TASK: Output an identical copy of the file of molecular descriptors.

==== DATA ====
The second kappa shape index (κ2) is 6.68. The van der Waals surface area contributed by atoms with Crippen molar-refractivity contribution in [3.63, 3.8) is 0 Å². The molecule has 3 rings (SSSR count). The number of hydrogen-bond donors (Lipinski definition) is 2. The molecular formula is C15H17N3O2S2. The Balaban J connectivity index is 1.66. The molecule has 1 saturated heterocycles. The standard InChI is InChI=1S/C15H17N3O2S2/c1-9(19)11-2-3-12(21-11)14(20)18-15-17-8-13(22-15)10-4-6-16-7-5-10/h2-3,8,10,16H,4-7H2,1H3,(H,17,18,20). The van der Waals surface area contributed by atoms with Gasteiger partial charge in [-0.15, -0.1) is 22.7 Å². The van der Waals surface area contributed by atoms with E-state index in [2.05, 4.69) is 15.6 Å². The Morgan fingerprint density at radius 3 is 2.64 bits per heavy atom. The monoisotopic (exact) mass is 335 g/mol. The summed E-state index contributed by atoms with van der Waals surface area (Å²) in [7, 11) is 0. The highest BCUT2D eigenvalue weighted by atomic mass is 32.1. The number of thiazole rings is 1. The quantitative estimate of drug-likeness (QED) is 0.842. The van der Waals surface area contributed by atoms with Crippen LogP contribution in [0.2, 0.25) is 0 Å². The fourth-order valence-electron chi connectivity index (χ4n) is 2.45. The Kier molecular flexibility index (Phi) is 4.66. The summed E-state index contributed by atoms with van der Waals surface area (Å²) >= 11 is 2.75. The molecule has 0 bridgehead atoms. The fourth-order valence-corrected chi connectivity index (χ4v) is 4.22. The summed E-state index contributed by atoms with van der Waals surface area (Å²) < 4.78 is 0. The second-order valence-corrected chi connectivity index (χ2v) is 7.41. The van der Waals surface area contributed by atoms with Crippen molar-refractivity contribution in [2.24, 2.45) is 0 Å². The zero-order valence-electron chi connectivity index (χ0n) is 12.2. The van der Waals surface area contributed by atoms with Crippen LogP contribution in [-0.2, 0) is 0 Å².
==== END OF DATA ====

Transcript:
The second kappa shape index (κ2) is 6.68. The van der Waals surface area contributed by atoms with Crippen molar-refractivity contribution in [3.63, 3.8) is 0 Å². The molecule has 3 rings (SSSR count). The number of hydrogen-bond donors (Lipinski definition) is 2. The molecular formula is C15H17N3O2S2. The Balaban J connectivity index is 1.66. The molecule has 1 saturated heterocycles. The standard InChI is InChI=1S/C15H17N3O2S2/c1-9(19)11-2-3-12(21-11)14(20)18-15-17-8-13(22-15)10-4-6-16-7-5-10/h2-3,8,10,16H,4-7H2,1H3,(H,17,18,20). The van der Waals surface area contributed by atoms with Gasteiger partial charge in [-0.15, -0.1) is 22.7 Å². The van der Waals surface area contributed by atoms with E-state index in [2.05, 4.69) is 15.6 Å². The Morgan fingerprint density at radius 3 is 2.64 bits per heavy atom. The monoisotopic (exact) mass is 335 g/mol. The summed E-state index contributed by atoms with van der Waals surface area (Å²) in [7, 11) is 0. The highest BCUT2D eigenvalue weighted by atomic mass is 32.1. The number of thiazole rings is 1. The quantitative estimate of drug-likeness (QED) is 0.842. The van der Waals surface area contributed by atoms with Crippen LogP contribution in [0.2, 0.25) is 0 Å². The fourth-order valence-electron chi connectivity index (χ4n) is 2.45. The Kier molecular flexibility index (Phi) is 4.66. The summed E-state index contributed by atoms with van der Waals surface area (Å²) >= 11 is 2.75. The molecule has 0 bridgehead atoms. The fourth-order valence-corrected chi connectivity index (χ4v) is 4.22. The summed E-state index contributed by atoms with van der Waals surface area (Å²) < 4.78 is 0. The second-order valence-corrected chi connectivity index (χ2v) is 7.41. The van der Waals surface area contributed by atoms with Crippen molar-refractivity contribution in [2.24, 2.45) is 0 Å². The zero-order valence-electron chi connectivity index (χ0n) is 12.2. The van der Waals surface area contributed by atoms with Crippen LogP contribution in [-0.2, 0) is 0 Å².